Surveys conducted by Harveys indicate that international buyers are steadily increasing to now account for around 18% of all sales. Local investors make up 52% of all sales, with national investors making up the remaining 30%. Hay says clients generally view Taupo as one of the prime investment areas of New Zealand. They consider the central location a big plus, as well as the amenities. Taupo not only offers world famous fishing and hunting opportunities, but is just over an hour’s drive to major ski fields and two hours to popular beaches. “Add to that the clean lake, where a multitude of activities are undertaken. Taupo’s fresh and clean image, coupled with its reputation as the adventure capital of the North Island, is well established and spreading.”
He says strong tourism both nationally and internationally, coupled with a variety of local industries headed by extensive forestry resources, give the area stability.

Bayleys residential property research confirms value growth in the Taupo area over the last five years was particularly strong for the 12 months to March 2003 and similarly for the 12 months to March 2005, with an increase of 25% and 24% respectively. The company’s research reveals both these periods of strong value growth have been followed by more conservative growth as the market adjusts to the new price range. The report states that the slowdown in median sale price experienced this March quarter is also in line with the New Zealand residential market, which has slowed appreciably from the levels experienced over the last few years.

The report further states that with an increasing number of people settling in the area, the demand for housing has increased, which has caused strong movements in sale price.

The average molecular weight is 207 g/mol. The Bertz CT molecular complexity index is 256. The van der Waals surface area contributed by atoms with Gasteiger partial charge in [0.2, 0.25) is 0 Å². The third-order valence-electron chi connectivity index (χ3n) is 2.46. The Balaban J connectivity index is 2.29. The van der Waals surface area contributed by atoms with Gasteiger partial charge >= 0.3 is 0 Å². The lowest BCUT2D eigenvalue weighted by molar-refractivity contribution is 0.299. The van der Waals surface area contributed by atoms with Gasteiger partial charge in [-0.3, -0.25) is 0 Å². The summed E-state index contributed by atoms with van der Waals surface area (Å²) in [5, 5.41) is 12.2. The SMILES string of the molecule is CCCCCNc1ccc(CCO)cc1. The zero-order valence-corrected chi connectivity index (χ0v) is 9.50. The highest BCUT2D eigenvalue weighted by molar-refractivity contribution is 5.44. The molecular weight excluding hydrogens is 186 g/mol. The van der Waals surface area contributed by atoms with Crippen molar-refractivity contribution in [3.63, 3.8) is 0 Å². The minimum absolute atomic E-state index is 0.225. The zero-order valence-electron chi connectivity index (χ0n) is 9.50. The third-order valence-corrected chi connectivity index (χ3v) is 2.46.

Tony Hay says Taupo’s historical stability paints a rosy picture for future investors. “With no significant setback in values in my 23 year experience in Taupo, as both an investor and a real estate agent, and continued interest in the area, Taupo stands out as a dependable investment opportunity. Strong growth through 2002, 2003 and 2004, with a consolidated period since then, points to a new growth phase occurring in the next year or two.”

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Lender Flt 1yr 2yr 3yr
AIA 4.55 ▼2.29 ▼2.59 ▼2.65
ANZ 4.44 2.89 3.25 3.39
ANZ Special - 2.29 2.69 2.79
ASB Bank 4.45 2.29 2.59 2.65
Bluestone 3.49 3.34 2.99 3.34
BNZ - Classic - 2.29 2.59 2.79
BNZ - Mortgage One 5.15 - - -
BNZ - Rapid Repay 4.60 - - -
BNZ - Std, FlyBuys 4.55 2.89 3.19 3.39
BNZ - TotalMoney 4.55 - - -
CFML Loans 4.95 - - -
Lender Flt 1yr 2yr 3yr
China Construction Bank 4.49 4.70 4.80 4.95
China Construction Bank Special - 2.65 2.65 2.80
Credit Union Auckland 5.45 - - -
Credit Union Baywide 5.65 3.95 3.85 -
Credit Union South 5.65 3.95 3.85 -
First Credit Union Special 5.85 2.95 3.45 -
Heartland Bank - Online 2.50 1.99 2.35 2.45
Heretaunga Building Society 4.99 3.50 3.40 -
HSBC Premier 4.49 2.25 2.35 2.65
HSBC Premier LVR > 80% - - - -
HSBC Special - 1.99 - -
Lender Flt 1yr 2yr 3yr
ICBC 3.69 2.25 2.35 2.65
Kainga Ora 4.43 2.79 3.04 3.13
Kainga Ora - First Home Buyer Special - 2.25 - -
Kiwibank 3.40 3.20 3.50 3.50
Kiwibank - Offset 3.40 - - -
Kiwibank Special 3.40 2.35 2.65 2.65
Liberty 5.69 - - -
Nelson Building Society 4.95 3.20 3.24 -
Pepper Essential 4.79 - - -
Resimac 3.39 3.35 2.99 3.35
SBS Bank 4.54 2.79 2.79 3.15
Lender Flt 1yr 2yr 3yr
SBS Bank Special - 2.29 2.29 2.65
Select Home Loans 3.49 3.34 2.99 3.34
The Co-operative Bank - First Home Special - 2.09 - -
The Co-operative Bank - Owner Occ 4.40 2.29 2.59 2.79
The Co-operative Bank - Standard 4.40 2.79 3.09 3.29
TSB Bank 5.34 3.09 3.29 3.45
TSB Special 4.54 2.29 2.49 2.65
Wairarapa Building Society 4.99 3.55 3.49 -
Westpac 4.59 3.09 3.29 3.39
Westpac - Offset 4.59 - - -
Westpac Special - 2.29 2.69 2.79
Median 4.55 2.79 2.99 2.80